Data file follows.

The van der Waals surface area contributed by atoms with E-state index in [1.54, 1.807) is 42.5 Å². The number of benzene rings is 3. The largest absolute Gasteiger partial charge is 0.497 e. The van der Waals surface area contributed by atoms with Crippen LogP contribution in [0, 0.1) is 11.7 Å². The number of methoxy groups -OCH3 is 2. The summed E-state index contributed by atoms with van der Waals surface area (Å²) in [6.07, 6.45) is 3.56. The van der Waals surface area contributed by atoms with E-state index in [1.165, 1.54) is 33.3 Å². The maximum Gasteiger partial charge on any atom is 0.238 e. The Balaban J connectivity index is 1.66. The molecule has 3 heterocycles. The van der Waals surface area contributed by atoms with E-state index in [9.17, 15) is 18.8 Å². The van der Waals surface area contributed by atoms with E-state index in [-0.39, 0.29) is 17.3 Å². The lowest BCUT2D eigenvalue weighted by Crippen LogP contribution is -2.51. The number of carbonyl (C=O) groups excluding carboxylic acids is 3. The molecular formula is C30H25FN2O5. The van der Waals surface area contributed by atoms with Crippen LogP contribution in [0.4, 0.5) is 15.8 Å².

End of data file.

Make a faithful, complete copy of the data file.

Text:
The van der Waals surface area contributed by atoms with E-state index in [1.54, 1.807) is 42.5 Å². The number of benzene rings is 3. The largest absolute Gasteiger partial charge is 0.497 e. The van der Waals surface area contributed by atoms with Crippen LogP contribution in [0, 0.1) is 11.7 Å². The number of methoxy groups -OCH3 is 2. The summed E-state index contributed by atoms with van der Waals surface area (Å²) in [6.07, 6.45) is 3.56. The van der Waals surface area contributed by atoms with E-state index in [1.165, 1.54) is 33.3 Å². The maximum Gasteiger partial charge on any atom is 0.238 e. The Balaban J connectivity index is 1.66. The molecule has 3 heterocycles. The van der Waals surface area contributed by atoms with E-state index in [9.17, 15) is 18.8 Å². The van der Waals surface area contributed by atoms with E-state index in [-0.39, 0.29) is 17.3 Å². The lowest BCUT2D eigenvalue weighted by Crippen LogP contribution is -2.51. The number of carbonyl (C=O) groups excluding carboxylic acids is 3. The molecular formula is C30H25FN2O5. The van der Waals surface area contributed by atoms with Crippen LogP contribution in [0.4, 0.5) is 15.8 Å².